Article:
Is Eric Holder's grip on the 'Fast and Furious' fiasco slipping? (video)
As calls grow for Eric Holder's resignation, the embattled attorney general faces what one Republican promised would be 'fast and furious' questions Thursday from the House Judiciary Committee.
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"I have ultimate responsibility for that which happens in the department, but I cannot be expected to know the details for every operation that is ongoing in the Justice Department on a day-to-day basis," Holder told Congress last month. “Equally [as] unacceptable [as Fast and Furious], however, is the fact that too many in Congress are opposed to any discussion of fixing loopholes in our laws that facilitate the staggering flow of guns each year across our border to the south." It "seems clear that some in Congress are more interested in using this regrettable incident to score political points than in addressing the underlying problem," Holder said.Skip to next paragraph
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In a sign that the Fast and Furious furor is getting under his skin, Holder last week lambasted a reporter for the Daily Caller, a conservative Internet publication that has been zealously covering the scandal, telling him, “You guys need to – you need to stop this. It’s not an organic thing that’s just happening. You guys are behind it.”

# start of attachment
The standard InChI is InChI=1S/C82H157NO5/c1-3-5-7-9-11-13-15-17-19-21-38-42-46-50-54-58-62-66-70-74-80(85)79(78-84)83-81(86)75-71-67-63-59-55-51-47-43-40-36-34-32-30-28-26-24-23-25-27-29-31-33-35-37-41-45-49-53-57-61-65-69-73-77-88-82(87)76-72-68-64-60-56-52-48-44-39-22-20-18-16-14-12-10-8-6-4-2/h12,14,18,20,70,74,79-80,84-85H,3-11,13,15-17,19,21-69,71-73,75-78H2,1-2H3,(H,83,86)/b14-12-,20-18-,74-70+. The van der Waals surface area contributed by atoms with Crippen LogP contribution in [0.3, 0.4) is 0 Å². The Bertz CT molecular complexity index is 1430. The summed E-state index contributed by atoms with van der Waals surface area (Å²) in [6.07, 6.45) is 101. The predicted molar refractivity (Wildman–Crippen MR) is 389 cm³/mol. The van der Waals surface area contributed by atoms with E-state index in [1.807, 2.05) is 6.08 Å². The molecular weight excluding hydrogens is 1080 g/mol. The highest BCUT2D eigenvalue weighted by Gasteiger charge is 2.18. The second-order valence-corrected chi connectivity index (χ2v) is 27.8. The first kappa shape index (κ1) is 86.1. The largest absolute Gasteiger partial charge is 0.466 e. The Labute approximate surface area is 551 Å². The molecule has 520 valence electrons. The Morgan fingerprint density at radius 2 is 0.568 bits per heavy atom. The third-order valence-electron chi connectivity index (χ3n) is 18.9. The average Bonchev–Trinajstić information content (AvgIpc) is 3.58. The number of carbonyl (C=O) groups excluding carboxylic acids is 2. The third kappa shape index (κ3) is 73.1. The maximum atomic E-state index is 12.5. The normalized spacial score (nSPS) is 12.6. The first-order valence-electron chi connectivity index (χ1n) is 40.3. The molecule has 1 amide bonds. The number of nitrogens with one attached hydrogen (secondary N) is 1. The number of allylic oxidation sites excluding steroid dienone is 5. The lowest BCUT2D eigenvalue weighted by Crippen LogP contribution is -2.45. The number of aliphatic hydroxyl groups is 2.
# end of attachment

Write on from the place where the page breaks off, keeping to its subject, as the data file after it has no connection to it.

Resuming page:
While the White House has remained relatively quiet on Fast and Furious, other Democrats have come to Holder's defense, saying Republican calls for resignation are clearly partisan, in part because they've largely ignored a smaller-scale gun-walking program, “Operation Wide Receiver,” implemented during the Bush administration. However, that program, unlike Fast and Furious, was a joint operation with Mexican authorities.
“Holder has a history of dedication to the rule of law with little regard for partisan politics,” blogger Britton Loftin wrote on the opinion site, Politic365. “His ability to continue the work of chief lawyer for the United States in the face of intense political posturing shows that it is not likely the nation’s first African-American Attorney General is going anywhere any time soon."
Unlike the 52 Republican congressmen, two GOP senators, the bulk of presidential candidates, and two sitting governors who have asked Holder to resign, Seantor Grassley and Rep. Darrell Issa (R) of California, who is conducting an investigation as head of the House oversight committee, have stopped short of asking him to do so.
“The fact is it is not about any one person. It is not about Eric Holder, it is not about [Breuer],” whose office signed off on the wiretaps for the operation, Representative Issa told reporters at a recent Monitor breakfast event. Instead, “it is about a failure that seems to be pervasive within [the Department of] Justice that investigations play fast and loose with the expectations of what is right or wrong when it comes to ... collateral damage. This isn’t the first time the FBI and other agencies have been involved in investigations in which bad people are allowed to continue doing bad things in the name of going after bad people.”
But after Grassley's call on Wednesday for Breuer to resign, Issa is expected to demand at Thursday's hearing that Holder “clean house” at the Justice Department.
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